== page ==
The Frozen Deep, by Wilkie Collins

Fifth Scene — The Boat–House.

Chapter 16.

Once more the open sea — the sea whose waters break on the shores of Newfoundland! An English steamship lies at anchor in the offing. The vessel is plainly visible through the open doorway of a large boat-house on the shore — one of the buildings attached to a fishing-station on the coast of the island.

The only person in the boat-house at this moment is a man in the dress of a sailor. He is seated on a chest, with a piece of cord in his hand, looking out idly at the sea. On the rough carpenter’s table near him lies a strange object to be left in such a place — a woman’s veil.

What is the vessel lying at anchor in the offing?

The vessel is the Amazon— dispatched from England to receive the surviving officers and men of the Arctic Expedition. The meeting has been successfully effected, on the shores of North America, three days since. But the homeward voyage has been delayed by a storm which has driven the ship out of her course. Taking advantage, on the third day, of the first returning calm, the commander of the Amazon has anchored off the coast of Newfoundland, and has sent ashore to increase his supplies of water before he sails for England. The weary passengers have landed for a few hours, to refresh themselves after the discomforts of the tempest. Among them are the two ladies. The veil left on the table in the boat-house is Clara’s veil.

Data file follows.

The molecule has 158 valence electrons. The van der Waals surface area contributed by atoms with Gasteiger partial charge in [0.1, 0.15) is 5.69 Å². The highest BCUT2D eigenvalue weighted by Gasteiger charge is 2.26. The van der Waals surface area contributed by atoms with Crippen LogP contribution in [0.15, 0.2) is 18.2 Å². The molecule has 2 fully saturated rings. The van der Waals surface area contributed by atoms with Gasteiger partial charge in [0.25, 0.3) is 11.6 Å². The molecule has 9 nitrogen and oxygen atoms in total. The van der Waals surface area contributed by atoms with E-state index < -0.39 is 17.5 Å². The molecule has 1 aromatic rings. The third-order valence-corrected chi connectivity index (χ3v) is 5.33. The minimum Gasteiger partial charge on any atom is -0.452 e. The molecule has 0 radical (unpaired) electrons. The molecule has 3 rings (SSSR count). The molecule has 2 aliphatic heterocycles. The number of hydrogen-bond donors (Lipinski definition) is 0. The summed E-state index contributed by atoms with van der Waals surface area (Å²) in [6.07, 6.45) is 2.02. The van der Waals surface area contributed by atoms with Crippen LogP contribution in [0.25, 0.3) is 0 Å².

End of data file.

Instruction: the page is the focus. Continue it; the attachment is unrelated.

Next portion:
And who is the man sitting on the chest, with the cord in his hand, looking out idly at the sea? The man is the only cheerful person in the ship’s company. In other words — John Want.

Still reposing on the chest, our friend, who never grumbles, is surprised by the sudden appearance of a sailor at the boat-house door.